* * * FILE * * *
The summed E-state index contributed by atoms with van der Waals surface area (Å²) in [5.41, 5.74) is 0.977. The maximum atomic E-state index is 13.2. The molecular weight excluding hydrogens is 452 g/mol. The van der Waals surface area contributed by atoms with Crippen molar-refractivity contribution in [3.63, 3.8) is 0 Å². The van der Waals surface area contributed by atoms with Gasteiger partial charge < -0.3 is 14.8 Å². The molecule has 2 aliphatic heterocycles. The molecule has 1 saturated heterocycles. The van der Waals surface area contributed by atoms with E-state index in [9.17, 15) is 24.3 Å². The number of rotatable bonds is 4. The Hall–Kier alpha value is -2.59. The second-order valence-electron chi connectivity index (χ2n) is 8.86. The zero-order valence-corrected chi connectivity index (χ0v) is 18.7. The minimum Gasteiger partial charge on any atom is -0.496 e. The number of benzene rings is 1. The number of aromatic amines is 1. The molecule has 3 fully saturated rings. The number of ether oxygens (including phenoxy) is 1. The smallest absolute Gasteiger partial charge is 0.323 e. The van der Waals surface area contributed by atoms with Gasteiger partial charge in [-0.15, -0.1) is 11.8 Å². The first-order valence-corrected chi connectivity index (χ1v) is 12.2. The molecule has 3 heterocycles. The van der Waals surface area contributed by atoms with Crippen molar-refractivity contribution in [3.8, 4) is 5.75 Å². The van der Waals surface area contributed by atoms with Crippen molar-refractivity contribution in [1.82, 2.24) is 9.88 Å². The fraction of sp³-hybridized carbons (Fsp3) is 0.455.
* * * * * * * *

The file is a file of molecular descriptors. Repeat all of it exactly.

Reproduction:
The summed E-state index contributed by atoms with van der Waals surface area (Å²) in [5.41, 5.74) is 0.977. The maximum atomic E-state index is 13.2. The molecular weight excluding hydrogens is 452 g/mol. The van der Waals surface area contributed by atoms with Crippen molar-refractivity contribution in [3.63, 3.8) is 0 Å². The van der Waals surface area contributed by atoms with Gasteiger partial charge < -0.3 is 14.8 Å². The molecule has 2 aliphatic heterocycles. The molecule has 1 saturated heterocycles. The van der Waals surface area contributed by atoms with E-state index in [9.17, 15) is 24.3 Å². The number of rotatable bonds is 4. The Hall–Kier alpha value is -2.59. The second-order valence-electron chi connectivity index (χ2n) is 8.86. The zero-order valence-corrected chi connectivity index (χ0v) is 18.7. The minimum Gasteiger partial charge on any atom is -0.496 e. The number of benzene rings is 1. The number of aromatic amines is 1. The molecule has 3 fully saturated rings. The number of ether oxygens (including phenoxy) is 1. The smallest absolute Gasteiger partial charge is 0.323 e. The van der Waals surface area contributed by atoms with Gasteiger partial charge in [-0.15, -0.1) is 11.8 Å². The first-order valence-corrected chi connectivity index (χ1v) is 12.2. The molecule has 3 heterocycles. The van der Waals surface area contributed by atoms with Crippen molar-refractivity contribution in [3.8, 4) is 5.75 Å². The van der Waals surface area contributed by atoms with Crippen molar-refractivity contribution in [1.82, 2.24) is 9.88 Å². The fraction of sp³-hybridized carbons (Fsp3) is 0.455.